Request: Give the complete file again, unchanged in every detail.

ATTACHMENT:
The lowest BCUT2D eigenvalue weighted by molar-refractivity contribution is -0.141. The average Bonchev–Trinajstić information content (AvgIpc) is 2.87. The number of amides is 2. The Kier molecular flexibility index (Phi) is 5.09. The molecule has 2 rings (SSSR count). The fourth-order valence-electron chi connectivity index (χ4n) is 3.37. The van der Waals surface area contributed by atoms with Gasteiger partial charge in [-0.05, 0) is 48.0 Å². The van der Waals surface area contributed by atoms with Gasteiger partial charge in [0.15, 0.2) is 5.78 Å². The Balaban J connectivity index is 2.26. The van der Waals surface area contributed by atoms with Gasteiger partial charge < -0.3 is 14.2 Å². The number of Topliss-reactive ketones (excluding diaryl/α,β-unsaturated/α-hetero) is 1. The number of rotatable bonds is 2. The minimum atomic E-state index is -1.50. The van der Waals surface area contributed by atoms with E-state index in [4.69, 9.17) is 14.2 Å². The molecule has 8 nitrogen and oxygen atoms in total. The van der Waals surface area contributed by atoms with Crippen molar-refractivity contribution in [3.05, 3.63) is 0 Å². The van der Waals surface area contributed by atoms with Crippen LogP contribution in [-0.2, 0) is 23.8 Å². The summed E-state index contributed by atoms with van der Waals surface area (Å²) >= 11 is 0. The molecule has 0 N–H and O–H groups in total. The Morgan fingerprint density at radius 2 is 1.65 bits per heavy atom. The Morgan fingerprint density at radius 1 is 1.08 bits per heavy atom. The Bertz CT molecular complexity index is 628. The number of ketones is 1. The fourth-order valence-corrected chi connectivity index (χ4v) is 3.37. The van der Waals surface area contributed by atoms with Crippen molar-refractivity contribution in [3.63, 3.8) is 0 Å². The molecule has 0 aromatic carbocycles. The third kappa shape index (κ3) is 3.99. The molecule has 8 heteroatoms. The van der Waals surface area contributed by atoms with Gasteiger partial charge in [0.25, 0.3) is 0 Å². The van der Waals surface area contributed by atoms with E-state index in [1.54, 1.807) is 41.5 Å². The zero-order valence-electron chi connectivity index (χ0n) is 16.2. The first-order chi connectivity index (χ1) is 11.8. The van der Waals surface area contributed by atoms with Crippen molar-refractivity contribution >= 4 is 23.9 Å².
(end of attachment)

The lowest BCUT2D eigenvalue weighted by molar-refractivity contribution is -0.141. The average Bonchev–Trinajstić information content (AvgIpc) is 2.87. The number of amides is 2. The Kier molecular flexibility index (Phi) is 5.09. The molecule has 2 rings (SSSR count). The fourth-order valence-electron chi connectivity index (χ4n) is 3.37. The van der Waals surface area contributed by atoms with Gasteiger partial charge in [-0.05, 0) is 48.0 Å². The van der Waals surface area contributed by atoms with Gasteiger partial charge in [0.15, 0.2) is 5.78 Å². The Balaban J connectivity index is 2.26. The van der Waals surface area contributed by atoms with Gasteiger partial charge < -0.3 is 14.2 Å². The number of Topliss-reactive ketones (excluding diaryl/α,β-unsaturated/α-hetero) is 1. The number of rotatable bonds is 2. The minimum atomic E-state index is -1.50. The van der Waals surface area contributed by atoms with E-state index in [4.69, 9.17) is 14.2 Å². The molecule has 8 nitrogen and oxygen atoms in total. The van der Waals surface area contributed by atoms with Crippen molar-refractivity contribution in [3.05, 3.63) is 0 Å². The van der Waals surface area contributed by atoms with Crippen LogP contribution in [-0.2, 0) is 23.8 Å². The summed E-state index contributed by atoms with van der Waals surface area (Å²) >= 11 is 0. The molecule has 0 N–H and O–H groups in total. The Morgan fingerprint density at radius 2 is 1.65 bits per heavy atom. The Morgan fingerprint density at radius 1 is 1.08 bits per heavy atom. The Bertz CT molecular complexity index is 628. The number of ketones is 1. The fourth-order valence-corrected chi connectivity index (χ4v) is 3.37. The van der Waals surface area contributed by atoms with Crippen molar-refractivity contribution in [3.63, 3.8) is 0 Å². The molecule has 0 aromatic carbocycles. The third kappa shape index (κ3) is 3.99. The molecule has 8 heteroatoms. The van der Waals surface area contributed by atoms with Gasteiger partial charge in [0.25, 0.3) is 0 Å². The van der Waals surface area contributed by atoms with E-state index in [1.54, 1.807) is 41.5 Å². The zero-order valence-electron chi connectivity index (χ0n) is 16.2. The first-order chi connectivity index (χ1) is 11.8. The van der Waals surface area contributed by atoms with Crippen molar-refractivity contribution >= 4 is 23.9 Å².